International exhibition censored by Turkish Embassy in Madrid - Pelin Başaran and Banu Karaca, indexoncensorship.org: "Last year, the exhibition Here Together Now was held at Matadero Madrid, Spain. Curated by Manuela Villa, it was realised with the support of the Turkish Embassy in Madrid, Turkish Airlines and ARCOmadrid. But in the exhibition booklet, the explanatory notes to artist İz Öztat’s work 'A Selection from the Utopie Folder (Zişan, 1917-1919)' was censored upon the request of the Turkish Embassy in Madrid, and the expressions 'Armenian genocide' and the date '1915' were taken out.


The case shows how the Turkish state delimits artistic expression in the projects it supports, and how it silences the institutions it cooperates with. ... This is not the first case of the Turkish state censoring an arts event it sponsors abroad. ... The administrative channel for the state’s support to events outside of Turkey is the Ministry of Culture and Tourism’s Promotion Fund Committee, established under law 3230 (10 June, 1985) with the aim of supporting activities that 'promote Turkey’s history, language, culture and arts, touristic values and natural riches'. ... The objective of the fund is 'to provide financial support to agencies set up to promote various aspects of Turkey domestically and overseas, to disseminate Turkish cultural heritage, to influence the international public opinion in the direction of our national interests, to support efforts of public diplomacy, and to render the state archive service more effective'." Image from entry

Spain's relations with Africa - Jose Manuel Garcia-Margallo, Daily Sun: "The positive evolution of many countries in Africa is leading, gradually but resolutely, to a new stage of relations in which the par­ticipation of private companies, trade and investment are forming the bedrock on which the expecta­tions of the continent are based, on which to consolidate its stability, growth and development. Spain well understands the magnitude of the challenge, and for this reason, we are ready to act, viewing Africa as a strategic part­ner on equal terms, who will help us identify problems and provide solutions. ... Well aware of the importance of accompanying the processes of democratic governance, in 2012 we initiated the Masar programme in


North Africa, and we will soon launch the APIA programme to promote inclusive policies in sub-Saharan Africa. We have instru­ments of public diplomacy, such as Casa Africa, Casa Arabe and Casa Mediterraneano, to deepen mutual understanding. Our ties and Commitment to the continent will be strengthened as the soci­ety of our country comes to have a greater knowledge and under­standing of Africa. ... Garcia-Margallo is the Span­ish Minister of Foreign Affairs and Cooperation."  Image from

Not Simply a Festival: Looking Beyond India by the Nile - Navdeep Suri, Abu Mathen George, uscpublicdiplomacy.org: For a few years now, Spring in the Arab world comes with a number of political connotations that have now become part of standard vocabulary. In Egypt, amidst constant political change, we thought of infusing a dose of Indian culture into this Spring – a festival of arts and music that would arrive seasonally from the East.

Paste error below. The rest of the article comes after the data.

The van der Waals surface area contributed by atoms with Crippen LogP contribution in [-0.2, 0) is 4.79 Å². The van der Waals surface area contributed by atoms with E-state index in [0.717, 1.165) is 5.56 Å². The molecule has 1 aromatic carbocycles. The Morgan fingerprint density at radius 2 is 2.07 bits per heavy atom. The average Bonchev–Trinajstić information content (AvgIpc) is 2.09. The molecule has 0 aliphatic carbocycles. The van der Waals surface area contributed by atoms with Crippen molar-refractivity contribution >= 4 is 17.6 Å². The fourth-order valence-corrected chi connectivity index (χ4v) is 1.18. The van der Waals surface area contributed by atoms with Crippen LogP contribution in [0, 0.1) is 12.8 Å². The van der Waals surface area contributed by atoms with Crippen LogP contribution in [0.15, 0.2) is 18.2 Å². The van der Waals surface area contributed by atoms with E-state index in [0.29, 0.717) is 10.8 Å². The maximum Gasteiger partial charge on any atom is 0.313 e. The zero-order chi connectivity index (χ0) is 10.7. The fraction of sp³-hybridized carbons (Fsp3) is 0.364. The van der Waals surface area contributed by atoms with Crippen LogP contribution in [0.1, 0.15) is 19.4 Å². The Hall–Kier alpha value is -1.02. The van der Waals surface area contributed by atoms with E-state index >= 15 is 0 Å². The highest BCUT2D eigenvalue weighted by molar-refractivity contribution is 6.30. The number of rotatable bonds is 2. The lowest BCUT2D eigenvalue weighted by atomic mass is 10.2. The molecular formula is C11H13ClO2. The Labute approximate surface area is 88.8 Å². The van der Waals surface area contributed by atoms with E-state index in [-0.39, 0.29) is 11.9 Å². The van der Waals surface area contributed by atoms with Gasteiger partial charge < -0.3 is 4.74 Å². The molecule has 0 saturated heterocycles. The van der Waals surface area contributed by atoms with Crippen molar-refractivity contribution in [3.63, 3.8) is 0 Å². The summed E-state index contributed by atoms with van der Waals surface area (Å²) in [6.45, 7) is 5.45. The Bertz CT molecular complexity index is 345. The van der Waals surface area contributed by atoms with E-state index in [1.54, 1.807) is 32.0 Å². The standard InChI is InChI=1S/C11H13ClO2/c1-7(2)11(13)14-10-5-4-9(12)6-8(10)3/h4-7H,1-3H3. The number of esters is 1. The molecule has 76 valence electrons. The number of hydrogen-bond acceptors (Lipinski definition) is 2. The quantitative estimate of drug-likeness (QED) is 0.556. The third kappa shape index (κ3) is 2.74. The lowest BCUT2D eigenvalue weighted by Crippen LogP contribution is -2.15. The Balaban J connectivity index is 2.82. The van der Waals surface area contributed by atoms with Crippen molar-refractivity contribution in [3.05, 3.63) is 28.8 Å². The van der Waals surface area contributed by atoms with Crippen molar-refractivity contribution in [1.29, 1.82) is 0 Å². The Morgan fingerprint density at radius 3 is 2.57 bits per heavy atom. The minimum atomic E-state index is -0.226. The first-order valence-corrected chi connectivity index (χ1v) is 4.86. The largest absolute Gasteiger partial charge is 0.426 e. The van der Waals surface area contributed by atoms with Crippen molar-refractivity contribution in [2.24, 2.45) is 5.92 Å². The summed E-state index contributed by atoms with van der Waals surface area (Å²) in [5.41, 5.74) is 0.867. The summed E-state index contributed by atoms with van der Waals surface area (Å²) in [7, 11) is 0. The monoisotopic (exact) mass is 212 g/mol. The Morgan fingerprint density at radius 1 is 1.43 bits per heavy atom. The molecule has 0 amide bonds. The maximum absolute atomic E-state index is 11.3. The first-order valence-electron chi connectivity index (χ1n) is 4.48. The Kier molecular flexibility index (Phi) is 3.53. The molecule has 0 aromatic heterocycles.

The idea was conceived in 2013, and the first edition of the festival turned out to be resounding success, ... In 2014, the India by the Nile festival was even bigger, with more than 13 different events spread across three different governorates. ... From a public diplomacy platform, the responses to the festival were overwhelming." Uncaptioned image from entry

Indonesia Looks to an ‘Asian Century’ With China - Vita A.D. Busyra, thejakartaglobe.com: "The Indonesian-Chinese Friendship Association, or PPIT, has officially inaugurated its new 2014-2016 board of supervisors, trustees and advisory council, as it seeks to continue improving the bilateral relations between the two countries in the social, economic and cultural sectors. ... Esti Andayani, the [Indonesian] Foreign Ministry’s director general for information and public diplomacy, pledged support for the PPIT’s programs. 'We’ve entered what we call the ‘Asian Century,’ in which all countries in Asia, including Indonesia and China, play a pivotal role at the regional and global levels,' Esti said.


'And with both countries’ sharing the same vision and perception on, for example, climate change, food security, energy and global financial institution reformation, we’ve come to agree to increase cooperation and coordination, while upholding the commitment to peace, stability and prosperity for the region and on the international stage.'” Image from entry, with caption: Indonesian president Susilo Bambang Yudhoyono, second from right, and Chinese President Xi Jinping — accompanied by their wives — shake hands during their meeting at the Presidential Palace in Jakarta in this file photo taken on Oct. 2, 2013.

Jeju forum to discuss ‘New Asia’ - koreaherald.com: "A three-day international forum on regional and global issues including security, culture and regional development will begin on Jejudo Island on Wednesday, organizers said. Under the theme 'Designing New Asia,' the ninth Jeju Forum for Peace and Prosperity is expected to bring together some 3,700 experts, government officials and politicians from more than 55 countries for in-depth discussions on the issues. ... Jointly hosted by Jeju Special Self-Governing Province, the International Peace Foundation, the East Asia Foundation and the JoongAng Ilbo, the annual forum consists of some 60 sessions on an array of issues including the future role of women, regional security cooperation, education, the environment and public diplomacy."

When China Was Cool: Mao’s Little Red Book - Public Diplomacy, Networks and Influence: “The Cultural Revolution with its hordes of Red Guards waving their copies of Selected Quotations from Chairman Mao Tsetung was a disaster for China but paradoxically it represents something of a high point for China’s cultural influence in the world.